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Crediting Vivian Krause, Alberta calls inquiry into foreign-funded anti-oilsands campaign

by Greg Klein | July 4, 2019

Forsaking a slingshot to work “from my dining room table, using Google on my own nickel,” independent researcher Vivian Krause took on an extremely well-funded Goliath. Now her findings and the questions they raise should come to light in a formal inquiry. Alberta’s United Conservative Party government, elected last April, has ordered an examination of what Premier Jason Kenney said “amounts to a premeditated, internationally planned and financed operation to put Alberta energy out of business.”

Crediting Vivian Krause, Alberta calls inquiry into foreign-funded anti-oilsands campaign

After years of Quixotic efforts, Vivian Krause’s
research comes to prominence.

At risk for foreign-funded Canadian activist groups will be their eligibility for government grants or charitable status. But their credibility also faces challenges. Kenney directed the commission to determine whether foreign groups “provide financial assistance to a Canadian organization which has disseminated incomplete, misleading or false information about the Alberta oil and gas industry.”

Kenney questioned activists’ focus on Alberta while doing “little or nothing” about American oil production doubling over the last decade and global production rising from 90 million to 100 million barrels per day during the same period.

“We’ve seen huge increases in production and consumption from OPEC countries, from the Russian autocracy, from the Venezuelan dictatorship and even from our neighbours to the south but almost all of this political pressure [targets] this liberal democracy with the highest human rights, labour and environmental standards. And we want to know why, who and how much. We want to know what exactly lies behind this campaign to defame and landlock Canadian energy.”

Kenney blamed the campaign for the loss of tens of thousands of Albertan jobs, thousands of business closures, negative economic growth and a massive increase in public debt.

Headed by forensic accountant Steve Allan, the commission will interview witnesses as well as review existing info and conduct further research. A public hearing may follow. Backed by a $2.5-million budget, the commission must deliver an interim report by January 31 and a final report with recommendations by July 2, 2020.

The premier emphasized the inquiry comprises one aspect “of a comprehensive plan to fight back against those seeking to hurt our prosperity and kill our jobs while applying a hypocritical double standard to other energy producers.” His government also plans an “energy war room” to counter disinformation, legal action against bills C-48 and C-69, and the creation of a coalition of provincial and territorial governments, first nations and business groups to encourage resource development.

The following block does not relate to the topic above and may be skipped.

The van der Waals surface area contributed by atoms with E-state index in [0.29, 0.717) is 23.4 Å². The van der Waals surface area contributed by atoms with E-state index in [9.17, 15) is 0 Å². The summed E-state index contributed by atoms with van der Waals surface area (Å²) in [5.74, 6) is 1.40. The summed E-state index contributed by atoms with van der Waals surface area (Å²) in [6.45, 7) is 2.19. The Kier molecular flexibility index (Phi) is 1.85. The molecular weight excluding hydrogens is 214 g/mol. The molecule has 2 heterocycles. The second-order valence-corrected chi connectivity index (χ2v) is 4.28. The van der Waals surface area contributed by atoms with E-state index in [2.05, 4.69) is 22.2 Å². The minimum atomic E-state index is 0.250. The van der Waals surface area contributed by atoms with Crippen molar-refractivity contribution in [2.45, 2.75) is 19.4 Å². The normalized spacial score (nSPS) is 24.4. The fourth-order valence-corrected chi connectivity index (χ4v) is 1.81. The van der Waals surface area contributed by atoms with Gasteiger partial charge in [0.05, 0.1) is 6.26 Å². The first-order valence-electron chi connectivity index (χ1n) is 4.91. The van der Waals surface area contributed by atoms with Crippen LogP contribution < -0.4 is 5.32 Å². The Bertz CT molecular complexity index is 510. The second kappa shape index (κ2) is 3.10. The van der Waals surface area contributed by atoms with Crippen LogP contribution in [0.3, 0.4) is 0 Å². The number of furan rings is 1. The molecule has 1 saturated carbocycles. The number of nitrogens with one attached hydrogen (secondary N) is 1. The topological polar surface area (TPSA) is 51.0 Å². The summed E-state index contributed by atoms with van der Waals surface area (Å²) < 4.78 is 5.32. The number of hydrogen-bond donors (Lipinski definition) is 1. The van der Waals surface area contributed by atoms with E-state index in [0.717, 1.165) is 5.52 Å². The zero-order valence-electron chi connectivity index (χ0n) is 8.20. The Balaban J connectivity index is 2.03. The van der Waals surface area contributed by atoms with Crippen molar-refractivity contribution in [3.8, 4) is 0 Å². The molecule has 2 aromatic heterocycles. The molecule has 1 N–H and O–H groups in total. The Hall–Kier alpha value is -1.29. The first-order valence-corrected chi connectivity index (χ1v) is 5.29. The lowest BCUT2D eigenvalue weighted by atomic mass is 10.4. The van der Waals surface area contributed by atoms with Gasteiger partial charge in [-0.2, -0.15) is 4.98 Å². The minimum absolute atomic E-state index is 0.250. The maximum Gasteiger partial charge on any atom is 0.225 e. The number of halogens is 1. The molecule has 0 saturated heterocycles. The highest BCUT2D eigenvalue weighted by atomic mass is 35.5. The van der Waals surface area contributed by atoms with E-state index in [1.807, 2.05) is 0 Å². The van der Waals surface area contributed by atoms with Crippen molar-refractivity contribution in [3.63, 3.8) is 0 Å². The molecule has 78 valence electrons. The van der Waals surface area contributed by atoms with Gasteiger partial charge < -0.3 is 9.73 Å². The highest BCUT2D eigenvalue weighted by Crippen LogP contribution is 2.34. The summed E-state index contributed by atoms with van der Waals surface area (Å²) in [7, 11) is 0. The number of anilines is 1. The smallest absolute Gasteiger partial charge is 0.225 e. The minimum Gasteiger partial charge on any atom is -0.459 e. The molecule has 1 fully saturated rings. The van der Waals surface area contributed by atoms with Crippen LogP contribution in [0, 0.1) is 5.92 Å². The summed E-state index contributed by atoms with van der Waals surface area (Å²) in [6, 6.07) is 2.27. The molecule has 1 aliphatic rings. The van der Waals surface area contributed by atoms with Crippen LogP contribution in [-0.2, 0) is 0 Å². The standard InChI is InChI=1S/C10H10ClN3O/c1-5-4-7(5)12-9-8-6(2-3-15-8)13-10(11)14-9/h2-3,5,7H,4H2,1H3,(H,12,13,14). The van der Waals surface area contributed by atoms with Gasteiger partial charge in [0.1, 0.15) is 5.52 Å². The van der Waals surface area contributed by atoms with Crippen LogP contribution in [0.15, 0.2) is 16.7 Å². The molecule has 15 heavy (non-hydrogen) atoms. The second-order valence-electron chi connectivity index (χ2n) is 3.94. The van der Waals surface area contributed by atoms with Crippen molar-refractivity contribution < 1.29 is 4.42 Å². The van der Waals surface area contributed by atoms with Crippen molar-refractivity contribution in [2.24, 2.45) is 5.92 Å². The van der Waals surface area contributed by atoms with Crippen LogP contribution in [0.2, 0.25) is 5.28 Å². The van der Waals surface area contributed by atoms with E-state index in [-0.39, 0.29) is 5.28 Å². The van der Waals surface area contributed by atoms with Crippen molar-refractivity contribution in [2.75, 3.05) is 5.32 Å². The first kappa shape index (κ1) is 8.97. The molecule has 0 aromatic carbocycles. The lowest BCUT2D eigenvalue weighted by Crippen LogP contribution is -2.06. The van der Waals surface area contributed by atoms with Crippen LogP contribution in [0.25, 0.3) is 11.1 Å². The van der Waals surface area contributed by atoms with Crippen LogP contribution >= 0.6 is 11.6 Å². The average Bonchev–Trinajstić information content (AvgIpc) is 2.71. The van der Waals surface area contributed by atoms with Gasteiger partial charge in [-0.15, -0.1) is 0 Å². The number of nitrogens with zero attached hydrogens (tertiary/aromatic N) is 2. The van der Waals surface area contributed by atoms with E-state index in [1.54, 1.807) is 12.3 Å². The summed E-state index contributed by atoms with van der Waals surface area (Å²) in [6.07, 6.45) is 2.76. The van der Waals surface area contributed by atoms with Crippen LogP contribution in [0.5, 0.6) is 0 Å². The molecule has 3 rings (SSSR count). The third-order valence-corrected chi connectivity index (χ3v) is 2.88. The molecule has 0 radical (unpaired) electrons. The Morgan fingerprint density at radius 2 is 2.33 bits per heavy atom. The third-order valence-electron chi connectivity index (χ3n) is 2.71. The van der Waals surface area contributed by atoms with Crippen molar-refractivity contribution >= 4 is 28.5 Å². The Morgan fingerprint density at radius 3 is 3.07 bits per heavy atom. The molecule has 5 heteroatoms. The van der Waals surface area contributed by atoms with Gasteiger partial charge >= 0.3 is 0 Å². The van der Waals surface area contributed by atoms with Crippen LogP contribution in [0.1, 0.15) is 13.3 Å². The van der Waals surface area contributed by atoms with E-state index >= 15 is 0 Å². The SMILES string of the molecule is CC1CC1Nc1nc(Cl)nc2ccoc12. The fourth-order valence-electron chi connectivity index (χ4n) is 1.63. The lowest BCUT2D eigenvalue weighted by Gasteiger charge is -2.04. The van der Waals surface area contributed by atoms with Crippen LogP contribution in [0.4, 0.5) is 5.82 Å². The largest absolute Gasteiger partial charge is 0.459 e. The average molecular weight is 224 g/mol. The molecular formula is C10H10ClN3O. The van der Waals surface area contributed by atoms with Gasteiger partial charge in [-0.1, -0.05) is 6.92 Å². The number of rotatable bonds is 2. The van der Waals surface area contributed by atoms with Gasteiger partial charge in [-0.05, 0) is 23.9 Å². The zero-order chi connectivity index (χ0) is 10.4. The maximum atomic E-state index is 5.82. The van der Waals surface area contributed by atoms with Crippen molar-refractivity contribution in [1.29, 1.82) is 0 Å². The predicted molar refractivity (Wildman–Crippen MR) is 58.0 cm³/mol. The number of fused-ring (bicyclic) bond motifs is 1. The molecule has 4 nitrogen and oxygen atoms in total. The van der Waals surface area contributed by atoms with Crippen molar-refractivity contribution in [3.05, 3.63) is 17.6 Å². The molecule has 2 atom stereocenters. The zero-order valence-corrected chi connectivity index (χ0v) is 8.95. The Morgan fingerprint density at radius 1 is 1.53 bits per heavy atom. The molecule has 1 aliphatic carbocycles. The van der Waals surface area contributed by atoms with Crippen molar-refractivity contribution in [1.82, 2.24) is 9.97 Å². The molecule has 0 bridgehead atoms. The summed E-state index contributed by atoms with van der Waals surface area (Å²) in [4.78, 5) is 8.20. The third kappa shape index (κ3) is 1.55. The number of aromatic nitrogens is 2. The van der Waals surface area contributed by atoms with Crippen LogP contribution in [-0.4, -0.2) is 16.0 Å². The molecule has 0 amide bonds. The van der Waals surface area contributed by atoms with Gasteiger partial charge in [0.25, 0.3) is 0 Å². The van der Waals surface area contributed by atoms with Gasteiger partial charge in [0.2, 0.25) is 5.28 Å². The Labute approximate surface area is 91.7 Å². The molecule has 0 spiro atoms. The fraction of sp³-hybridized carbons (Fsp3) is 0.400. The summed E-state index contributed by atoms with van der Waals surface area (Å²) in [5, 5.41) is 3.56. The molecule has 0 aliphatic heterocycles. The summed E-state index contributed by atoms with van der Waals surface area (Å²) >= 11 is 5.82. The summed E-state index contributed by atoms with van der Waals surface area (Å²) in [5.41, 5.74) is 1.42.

Crediting Vivian Krause, Alberta calls inquiry into foreign-funded anti-oilsands campaign

Along with energy minister Sonya Savage,
Kenney announces the inquiry on July 4.
(Photo: Government of Alberta)

Kenney praised Krause’s “valiant research” in tracing over half a billion dollars from American foundations to Canadian activists. He also noted U.S. and NATO evidence that Russia provided money and used social media tactics to encourage opposition to North American and European oil and gas projects.

On the same day as the Alberta announcement, the Calgary Herald reported a recent speech in which Krause accused Prime Minister Justin Trudeau of preventing the Canada Revenue Agency from auditing politically active charities and then having retroactively changed legislation to allow political activism. One week after she testified before a House of Commons committee on the subject, she said, the CRA deleted 14 years of tax records from its online database, leaving only the last five years on the Web.

According to the Herald, Krause also alleged that the CRA had been concerned about an approximately $400,000 severance payment from the World Wildlife Fund to Gerald Butts when he left the charity to become Trudeau’s principal secretary.

Exactly what power Alberta might have to counter anti-oilsands funding remains to be seen. But “sunlight makes the best disinfectant,” Kenney said. Additionally, Krause’s years of research now gain considerable attention as the country faces a federal election.

Read more about Vivian Krause.

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